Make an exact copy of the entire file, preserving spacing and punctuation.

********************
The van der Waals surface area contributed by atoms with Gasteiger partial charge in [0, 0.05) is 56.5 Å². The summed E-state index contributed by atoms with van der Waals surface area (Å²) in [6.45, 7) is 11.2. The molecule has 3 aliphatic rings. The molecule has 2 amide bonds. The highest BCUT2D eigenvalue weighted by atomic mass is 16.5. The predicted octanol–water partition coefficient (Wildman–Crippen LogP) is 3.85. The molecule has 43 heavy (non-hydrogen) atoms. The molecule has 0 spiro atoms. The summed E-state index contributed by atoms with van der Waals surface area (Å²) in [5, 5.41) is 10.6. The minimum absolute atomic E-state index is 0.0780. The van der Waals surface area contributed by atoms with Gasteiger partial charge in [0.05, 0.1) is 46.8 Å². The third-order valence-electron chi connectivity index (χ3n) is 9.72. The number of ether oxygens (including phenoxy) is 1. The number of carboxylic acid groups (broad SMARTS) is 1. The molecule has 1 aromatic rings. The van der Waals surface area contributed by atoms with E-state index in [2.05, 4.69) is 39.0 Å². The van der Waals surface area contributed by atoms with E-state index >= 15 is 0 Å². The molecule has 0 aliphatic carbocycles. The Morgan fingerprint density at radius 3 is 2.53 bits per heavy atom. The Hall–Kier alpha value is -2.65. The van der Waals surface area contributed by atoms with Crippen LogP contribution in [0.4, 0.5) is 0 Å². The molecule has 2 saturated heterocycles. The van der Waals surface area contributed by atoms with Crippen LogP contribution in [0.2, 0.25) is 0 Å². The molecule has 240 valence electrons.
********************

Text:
The van der Waals surface area contributed by atoms with Gasteiger partial charge in [0, 0.05) is 56.5 Å². The summed E-state index contributed by atoms with van der Waals surface area (Å²) in [6.45, 7) is 11.2. The molecule has 3 aliphatic rings. The molecule has 2 amide bonds. The highest BCUT2D eigenvalue weighted by atomic mass is 16.5. The predicted octanol–water partition coefficient (Wildman–Crippen LogP) is 3.85. The molecule has 43 heavy (non-hydrogen) atoms. The molecule has 0 spiro atoms. The summed E-state index contributed by atoms with van der Waals surface area (Å²) in [5, 5.41) is 10.6. The minimum absolute atomic E-state index is 0.0780. The van der Waals surface area contributed by atoms with Gasteiger partial charge in [0.05, 0.1) is 46.8 Å². The third-order valence-electron chi connectivity index (χ3n) is 9.72. The number of ether oxygens (including phenoxy) is 1. The number of carboxylic acid groups (broad SMARTS) is 1. The molecule has 1 aromatic rings. The van der Waals surface area contributed by atoms with E-state index in [2.05, 4.69) is 39.0 Å². The van der Waals surface area contributed by atoms with E-state index >= 15 is 0 Å². The molecule has 0 aliphatic carbocycles. The Morgan fingerprint density at radius 3 is 2.53 bits per heavy atom. The Hall–Kier alpha value is -2.65. The van der Waals surface area contributed by atoms with Crippen LogP contribution in [0.4, 0.5) is 0 Å². The molecule has 2 saturated heterocycles. The van der Waals surface area contributed by atoms with Crippen LogP contribution in [0.2, 0.25) is 0 Å². The molecule has 240 valence electrons.